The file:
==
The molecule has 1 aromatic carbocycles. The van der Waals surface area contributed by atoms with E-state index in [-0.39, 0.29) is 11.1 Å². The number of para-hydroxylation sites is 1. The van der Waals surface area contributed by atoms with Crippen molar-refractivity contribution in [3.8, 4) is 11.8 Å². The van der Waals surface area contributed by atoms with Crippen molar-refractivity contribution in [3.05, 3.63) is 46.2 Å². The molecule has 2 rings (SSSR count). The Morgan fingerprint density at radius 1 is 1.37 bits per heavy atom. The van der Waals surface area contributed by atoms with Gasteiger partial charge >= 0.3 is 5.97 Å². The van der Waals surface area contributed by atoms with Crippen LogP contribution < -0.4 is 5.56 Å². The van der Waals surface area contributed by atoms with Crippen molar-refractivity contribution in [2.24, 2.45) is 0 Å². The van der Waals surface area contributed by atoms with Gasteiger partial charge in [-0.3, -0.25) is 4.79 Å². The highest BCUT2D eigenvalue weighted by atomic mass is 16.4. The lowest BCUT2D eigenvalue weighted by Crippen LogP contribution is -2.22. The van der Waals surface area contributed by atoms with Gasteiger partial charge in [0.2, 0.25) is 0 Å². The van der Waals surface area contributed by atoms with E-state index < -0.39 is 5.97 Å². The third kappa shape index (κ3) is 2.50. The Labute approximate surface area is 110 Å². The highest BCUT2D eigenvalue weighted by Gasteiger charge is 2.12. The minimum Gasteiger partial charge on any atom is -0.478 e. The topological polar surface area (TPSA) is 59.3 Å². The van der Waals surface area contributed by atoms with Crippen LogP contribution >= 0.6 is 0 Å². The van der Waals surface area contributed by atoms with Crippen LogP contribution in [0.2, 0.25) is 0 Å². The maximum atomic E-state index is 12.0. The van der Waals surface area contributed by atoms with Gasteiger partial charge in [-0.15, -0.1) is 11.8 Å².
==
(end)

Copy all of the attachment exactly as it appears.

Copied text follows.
The molecule has 1 aromatic carbocycles. The van der Waals surface area contributed by atoms with E-state index in [-0.39, 0.29) is 11.1 Å². The number of para-hydroxylation sites is 1. The van der Waals surface area contributed by atoms with Crippen molar-refractivity contribution in [3.8, 4) is 11.8 Å². The van der Waals surface area contributed by atoms with Crippen molar-refractivity contribution in [3.05, 3.63) is 46.2 Å². The molecule has 2 rings (SSSR count). The Morgan fingerprint density at radius 1 is 1.37 bits per heavy atom. The van der Waals surface area contributed by atoms with Gasteiger partial charge >= 0.3 is 5.97 Å². The van der Waals surface area contributed by atoms with Crippen LogP contribution < -0.4 is 5.56 Å². The van der Waals surface area contributed by atoms with Crippen molar-refractivity contribution in [2.24, 2.45) is 0 Å². The van der Waals surface area contributed by atoms with Gasteiger partial charge in [-0.3, -0.25) is 4.79 Å². The highest BCUT2D eigenvalue weighted by atomic mass is 16.4. The lowest BCUT2D eigenvalue weighted by Crippen LogP contribution is -2.22. The van der Waals surface area contributed by atoms with Gasteiger partial charge in [0.2, 0.25) is 0 Å². The van der Waals surface area contributed by atoms with E-state index < -0.39 is 5.97 Å². The third kappa shape index (κ3) is 2.50. The Labute approximate surface area is 110 Å². The highest BCUT2D eigenvalue weighted by Gasteiger charge is 2.12. The minimum Gasteiger partial charge on any atom is -0.478 e. The topological polar surface area (TPSA) is 59.3 Å². The van der Waals surface area contributed by atoms with Crippen LogP contribution >= 0.6 is 0 Å². The van der Waals surface area contributed by atoms with Crippen LogP contribution in [0.2, 0.25) is 0 Å². The maximum atomic E-state index is 12.0. The van der Waals surface area contributed by atoms with Gasteiger partial charge in [-0.15, -0.1) is 11.8 Å².